WASHINGTON, D.C. - You’ve heard by now that the Affordable Care Act is facing yet another mortal threat from a legal challenge before the Supreme Court. Two parts of that story bear some decoding.
Here is the lead of the story in The Washington Post about the court’s decision to take the case.
The Supreme Court announced Friday that it will hear the most serious challenge to the Affordable Care Act since the justices found it constitutional more than two years ago: a lawsuit targeting the federal subsidies that help millions of Americans buy health insurance.
More than 4 million people receive the subsidies, which the Obama administration contends are essential to the act by making insurance more affordable for low- and middle-income families.
I have highlighted the word “subsidies” because it is the wrong word, yet it is used universally by politicians and in news reports to describe the legal issue and the program. It is a distorting error to do so.
At issue here is the legal status of tax credits that some Americans are eligible to receive when they buy health insurance through one of the government exchanges.
There are federal and state exchanges. One sentence in the voluminous bill says that the tax credits will be available through exchanges “established by the state.” Opponents of the ACA say that clause means the tax breaks are only available through the state exchanges and not the federal ones. The Democrats who wrote the bill and the administration that wrote the bill say that’s nonsense; the sentence contains the legislative equivalent of a typo and should be fixed.
More on the merits of that argument below.
But first, we need to get rid of the word “subsidy” when talking about this. It is manipulative and pejorative.
The tax code has thousands of pages of tax credits and deductions that we do not call subsidies. They are subsidies, sure, just like this one. But when they benefit anyone below the middle, they’re called subsidies. The Republicans have won a language game.
No one refers to the mortgage-interest subsidy. Or the charitable donation subsidy. No one calls the carried-interest rule a subsidy for managers of hedge funds and private equity funds, but it is.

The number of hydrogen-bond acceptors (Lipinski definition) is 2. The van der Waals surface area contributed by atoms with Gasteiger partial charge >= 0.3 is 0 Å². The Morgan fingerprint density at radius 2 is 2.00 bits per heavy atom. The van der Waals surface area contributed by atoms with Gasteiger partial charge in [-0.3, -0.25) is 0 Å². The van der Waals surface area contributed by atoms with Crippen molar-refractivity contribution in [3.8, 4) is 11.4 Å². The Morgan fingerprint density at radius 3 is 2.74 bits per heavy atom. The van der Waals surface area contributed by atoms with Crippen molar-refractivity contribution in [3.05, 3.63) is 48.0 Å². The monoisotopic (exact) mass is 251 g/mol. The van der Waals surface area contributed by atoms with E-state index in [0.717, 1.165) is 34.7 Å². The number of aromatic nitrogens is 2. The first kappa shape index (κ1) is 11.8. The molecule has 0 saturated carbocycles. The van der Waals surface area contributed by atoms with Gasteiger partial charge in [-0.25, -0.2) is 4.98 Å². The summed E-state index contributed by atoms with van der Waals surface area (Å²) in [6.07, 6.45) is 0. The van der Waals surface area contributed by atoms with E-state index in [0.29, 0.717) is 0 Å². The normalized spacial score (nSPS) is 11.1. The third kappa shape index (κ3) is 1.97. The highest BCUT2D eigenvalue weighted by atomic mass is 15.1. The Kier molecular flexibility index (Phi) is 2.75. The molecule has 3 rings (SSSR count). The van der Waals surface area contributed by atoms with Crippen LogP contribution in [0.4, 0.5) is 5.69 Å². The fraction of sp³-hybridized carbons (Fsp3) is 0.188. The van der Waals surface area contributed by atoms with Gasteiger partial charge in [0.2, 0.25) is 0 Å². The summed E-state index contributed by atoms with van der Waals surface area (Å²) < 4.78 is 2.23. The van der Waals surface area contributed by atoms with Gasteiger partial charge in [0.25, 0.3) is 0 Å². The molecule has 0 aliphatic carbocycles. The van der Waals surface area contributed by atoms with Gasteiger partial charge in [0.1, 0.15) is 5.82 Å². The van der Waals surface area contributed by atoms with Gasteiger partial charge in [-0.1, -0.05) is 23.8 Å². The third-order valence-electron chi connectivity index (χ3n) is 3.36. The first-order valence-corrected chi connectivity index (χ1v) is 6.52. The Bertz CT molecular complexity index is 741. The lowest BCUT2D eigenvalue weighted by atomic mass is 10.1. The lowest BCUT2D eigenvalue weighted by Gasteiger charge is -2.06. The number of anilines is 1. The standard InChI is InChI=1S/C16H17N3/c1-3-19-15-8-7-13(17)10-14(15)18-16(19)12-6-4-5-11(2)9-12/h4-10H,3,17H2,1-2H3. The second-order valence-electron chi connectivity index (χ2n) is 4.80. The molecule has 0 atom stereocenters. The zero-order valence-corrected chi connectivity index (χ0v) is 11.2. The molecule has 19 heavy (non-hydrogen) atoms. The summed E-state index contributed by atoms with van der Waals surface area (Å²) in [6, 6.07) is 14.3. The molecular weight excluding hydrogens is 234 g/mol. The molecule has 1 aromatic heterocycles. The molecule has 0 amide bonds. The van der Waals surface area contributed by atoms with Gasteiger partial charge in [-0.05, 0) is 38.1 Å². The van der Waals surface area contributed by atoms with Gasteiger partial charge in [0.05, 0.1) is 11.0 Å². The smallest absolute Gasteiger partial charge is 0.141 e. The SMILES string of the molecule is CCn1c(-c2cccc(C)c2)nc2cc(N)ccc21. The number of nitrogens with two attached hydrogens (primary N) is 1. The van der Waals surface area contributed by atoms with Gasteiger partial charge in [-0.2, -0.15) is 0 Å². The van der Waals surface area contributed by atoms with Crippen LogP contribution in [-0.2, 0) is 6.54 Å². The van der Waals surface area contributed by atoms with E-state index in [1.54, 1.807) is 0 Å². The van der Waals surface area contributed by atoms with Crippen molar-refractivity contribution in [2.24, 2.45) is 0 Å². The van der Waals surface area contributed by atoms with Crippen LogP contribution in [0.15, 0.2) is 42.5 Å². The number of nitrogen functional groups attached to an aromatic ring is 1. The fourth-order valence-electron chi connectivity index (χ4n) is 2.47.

This is an example of what linguists and political scientists called “crafted talk,” words manipulated to render certain associations. Most people have a coarser name for crafted speech.
Republican crafters of language won a big, silent battle when “Obamacare” became the substitute for the Affordable Care Act. Maybe in a decade, Obamacare will be a term of historical affection and legacy. So far, it has been a term of derision.
But it insults the president, and he can take it.
Calling a tax credit a subsidy only when it applies to the less well off is insulting to those who shouldn’t have to take it. We should knock it off.
If the administration loses the case, it will have a serious impact on the success of the program, no doubt.
But the fact that the Supreme Court is hearing it at all is pathetic. It is yet another sign that the federal government can’t do basic business.
Legislation is written in technical terms and can run for hundreds of pages. Sometimes there are mistakes. Perfecting legislation routinely corrects those mistakes. The unclear sentence in this law already should have been fixed by Congress, one way or the other. The Supreme Court should never have been allowed to go near this issue.
That a technical flaw, an imprecise phrase, has become a weak link to demolish a major program affecting millions of Americans is almost comedy. Congress is yielding power to the judiciary, in this case, out of sloth and incompetence. It isn’t comedy but it is pathetic.
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